As underwhelming as the Cop26 climate summit was to many, it has made many marketers think longer and harder about their own contributions to the climate crisis, namely how their dollars have inadvertently funded misinformation and disinformation around the issue.
“Without definitions, all we have are vague policies that do more harm than good”
— Harriet Kingaby, co-chair of the Conscious Advertising Network (CAN)
So much so in fact that some of the most influential ads businesses across Europe such as Sky, British Gas, Accenture Interactive and Havas Media have signed an open letter demanding immediate action from the platforms to tackle the threat. In it, the signatories ask for the following:
- A universal definition of climate dis/misinformation.
- ‘Action against climate dis/misinformation’ to be included in the COP26 Negotiated Outcome, based on the above definition.
- Technology platforms to implement climate dis/misinformation policies and enforcement that extend to content, algorithms and advertising, similar to the robust COVID-19 policies that have been published over the last 18 months.
The letter has been organized by the Conscious Advertising Network (CAN) — a voluntary coalition of over 70 organizations set up to highlight the ethics that underpin advertising.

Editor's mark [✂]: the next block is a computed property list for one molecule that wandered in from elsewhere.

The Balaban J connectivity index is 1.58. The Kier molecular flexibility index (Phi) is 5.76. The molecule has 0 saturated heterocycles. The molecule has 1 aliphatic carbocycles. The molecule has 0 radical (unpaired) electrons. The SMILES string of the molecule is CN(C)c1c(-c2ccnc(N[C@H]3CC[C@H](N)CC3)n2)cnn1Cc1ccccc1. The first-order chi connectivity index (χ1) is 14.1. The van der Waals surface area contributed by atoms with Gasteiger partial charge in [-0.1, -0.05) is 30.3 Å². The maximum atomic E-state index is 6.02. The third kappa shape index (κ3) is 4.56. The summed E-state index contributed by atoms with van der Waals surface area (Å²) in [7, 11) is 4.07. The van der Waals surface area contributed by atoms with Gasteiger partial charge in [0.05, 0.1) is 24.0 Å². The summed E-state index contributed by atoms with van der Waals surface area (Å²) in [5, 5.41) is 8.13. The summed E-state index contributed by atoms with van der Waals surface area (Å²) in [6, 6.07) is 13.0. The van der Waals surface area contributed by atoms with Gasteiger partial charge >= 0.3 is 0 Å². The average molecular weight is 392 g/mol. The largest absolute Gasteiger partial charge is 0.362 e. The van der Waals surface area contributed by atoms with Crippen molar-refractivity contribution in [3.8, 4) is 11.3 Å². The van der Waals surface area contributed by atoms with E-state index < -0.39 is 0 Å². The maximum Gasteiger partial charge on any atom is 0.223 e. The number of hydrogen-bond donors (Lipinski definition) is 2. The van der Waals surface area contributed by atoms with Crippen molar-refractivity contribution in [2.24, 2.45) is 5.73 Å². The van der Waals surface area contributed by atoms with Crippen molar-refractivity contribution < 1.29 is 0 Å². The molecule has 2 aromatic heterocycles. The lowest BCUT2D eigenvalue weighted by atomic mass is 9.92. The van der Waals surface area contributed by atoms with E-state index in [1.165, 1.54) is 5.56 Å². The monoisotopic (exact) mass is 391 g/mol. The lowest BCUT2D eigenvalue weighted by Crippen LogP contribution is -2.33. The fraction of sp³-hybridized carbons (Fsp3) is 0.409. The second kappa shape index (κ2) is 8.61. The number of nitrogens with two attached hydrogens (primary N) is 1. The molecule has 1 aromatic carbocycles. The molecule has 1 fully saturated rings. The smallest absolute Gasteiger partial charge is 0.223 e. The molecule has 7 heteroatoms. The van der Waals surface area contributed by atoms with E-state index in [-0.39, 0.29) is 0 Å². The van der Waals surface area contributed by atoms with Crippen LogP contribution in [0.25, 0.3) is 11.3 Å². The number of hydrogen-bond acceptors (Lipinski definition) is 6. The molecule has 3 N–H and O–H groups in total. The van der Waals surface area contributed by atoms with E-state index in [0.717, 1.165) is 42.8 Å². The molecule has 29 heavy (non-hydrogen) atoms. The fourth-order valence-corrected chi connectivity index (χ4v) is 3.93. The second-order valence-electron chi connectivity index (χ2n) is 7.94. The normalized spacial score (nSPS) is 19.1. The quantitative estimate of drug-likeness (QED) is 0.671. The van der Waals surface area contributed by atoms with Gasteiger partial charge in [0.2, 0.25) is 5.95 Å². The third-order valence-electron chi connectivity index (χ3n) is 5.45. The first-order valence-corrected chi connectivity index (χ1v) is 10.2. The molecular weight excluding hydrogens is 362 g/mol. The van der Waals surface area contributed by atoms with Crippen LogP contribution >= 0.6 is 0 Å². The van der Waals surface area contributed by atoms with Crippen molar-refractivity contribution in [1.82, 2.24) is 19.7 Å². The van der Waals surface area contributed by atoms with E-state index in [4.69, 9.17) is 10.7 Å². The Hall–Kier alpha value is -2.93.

Digiday caught up one of the architects of the initiative Harriet Kingaby, co-chair of the Conscious Advertising Network (CAN) to discuss Cop26 and how the ad industry could become even more conscious about how its dollars fuel the spread of multitude of facts, opinions and lies — for better or worse.
This conversation has been lightly edited for clarity and brevity.
Of all the things the platforms could do to address this issue, why are universal definitions of climate dis/misinformation crucial?
If the platforms don’t take more demonstrable action against this issue then what happens is that you just get updates from that saying “we’ve taken down x number of posts,” which just isn’t enough. We want to see more action. That’s the reason we put together this letter; if we have a common definition for both climate disinformation and misinformation because if we have them then everyone knows where the line is — they know what’s harmful. Without definitions, all we have are vague policies that do more harm than good because there’s no consistent take on what is and isn’t acceptable.